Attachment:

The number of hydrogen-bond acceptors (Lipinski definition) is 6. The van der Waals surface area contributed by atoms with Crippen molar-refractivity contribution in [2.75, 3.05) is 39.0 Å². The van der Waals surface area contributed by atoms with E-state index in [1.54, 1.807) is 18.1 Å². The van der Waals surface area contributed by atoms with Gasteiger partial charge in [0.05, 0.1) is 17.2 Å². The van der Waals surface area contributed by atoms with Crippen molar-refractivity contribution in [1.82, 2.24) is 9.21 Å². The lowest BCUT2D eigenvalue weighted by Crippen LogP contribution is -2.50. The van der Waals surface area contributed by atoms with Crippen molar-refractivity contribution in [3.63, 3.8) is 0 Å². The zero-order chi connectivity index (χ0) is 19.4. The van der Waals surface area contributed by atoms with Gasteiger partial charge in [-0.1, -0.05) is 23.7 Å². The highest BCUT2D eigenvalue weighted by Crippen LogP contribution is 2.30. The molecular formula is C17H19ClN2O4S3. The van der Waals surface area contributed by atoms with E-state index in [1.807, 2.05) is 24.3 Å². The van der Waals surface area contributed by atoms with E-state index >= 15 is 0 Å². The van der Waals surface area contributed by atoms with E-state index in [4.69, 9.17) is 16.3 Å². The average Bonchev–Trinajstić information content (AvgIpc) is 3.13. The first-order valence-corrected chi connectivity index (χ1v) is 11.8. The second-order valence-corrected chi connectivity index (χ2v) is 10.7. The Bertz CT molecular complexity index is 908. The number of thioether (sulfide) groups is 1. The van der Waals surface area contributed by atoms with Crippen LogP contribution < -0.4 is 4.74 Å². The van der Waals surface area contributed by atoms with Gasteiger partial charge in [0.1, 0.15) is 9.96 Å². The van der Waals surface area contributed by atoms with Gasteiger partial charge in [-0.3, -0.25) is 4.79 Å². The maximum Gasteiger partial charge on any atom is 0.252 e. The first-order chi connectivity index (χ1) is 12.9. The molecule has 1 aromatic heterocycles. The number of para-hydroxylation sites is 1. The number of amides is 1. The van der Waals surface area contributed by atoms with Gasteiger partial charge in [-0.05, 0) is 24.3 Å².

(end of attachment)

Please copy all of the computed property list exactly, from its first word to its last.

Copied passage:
The number of hydrogen-bond acceptors (Lipinski definition) is 6. The van der Waals surface area contributed by atoms with Crippen molar-refractivity contribution in [2.75, 3.05) is 39.0 Å². The van der Waals surface area contributed by atoms with E-state index in [1.54, 1.807) is 18.1 Å². The van der Waals surface area contributed by atoms with Gasteiger partial charge in [0.05, 0.1) is 17.2 Å². The van der Waals surface area contributed by atoms with Crippen molar-refractivity contribution in [1.82, 2.24) is 9.21 Å². The lowest BCUT2D eigenvalue weighted by Crippen LogP contribution is -2.50. The van der Waals surface area contributed by atoms with Crippen molar-refractivity contribution in [3.63, 3.8) is 0 Å². The zero-order chi connectivity index (χ0) is 19.4. The van der Waals surface area contributed by atoms with Gasteiger partial charge in [-0.1, -0.05) is 23.7 Å². The highest BCUT2D eigenvalue weighted by Crippen LogP contribution is 2.30. The molecular formula is C17H19ClN2O4S3. The van der Waals surface area contributed by atoms with E-state index in [1.807, 2.05) is 24.3 Å². The van der Waals surface area contributed by atoms with E-state index >= 15 is 0 Å². The van der Waals surface area contributed by atoms with E-state index in [4.69, 9.17) is 16.3 Å². The average Bonchev–Trinajstić information content (AvgIpc) is 3.13. The first-order valence-corrected chi connectivity index (χ1v) is 11.8. The second-order valence-corrected chi connectivity index (χ2v) is 10.7. The Bertz CT molecular complexity index is 908. The number of thioether (sulfide) groups is 1. The van der Waals surface area contributed by atoms with Crippen LogP contribution < -0.4 is 4.74 Å². The van der Waals surface area contributed by atoms with Gasteiger partial charge in [0.1, 0.15) is 9.96 Å². The van der Waals surface area contributed by atoms with Gasteiger partial charge in [-0.3, -0.25) is 4.79 Å². The maximum Gasteiger partial charge on any atom is 0.252 e. The first-order chi connectivity index (χ1) is 12.9. The molecule has 1 aromatic heterocycles. The number of para-hydroxylation sites is 1. The number of amides is 1. The van der Waals surface area contributed by atoms with Gasteiger partial charge in [-0.05, 0) is 24.3 Å².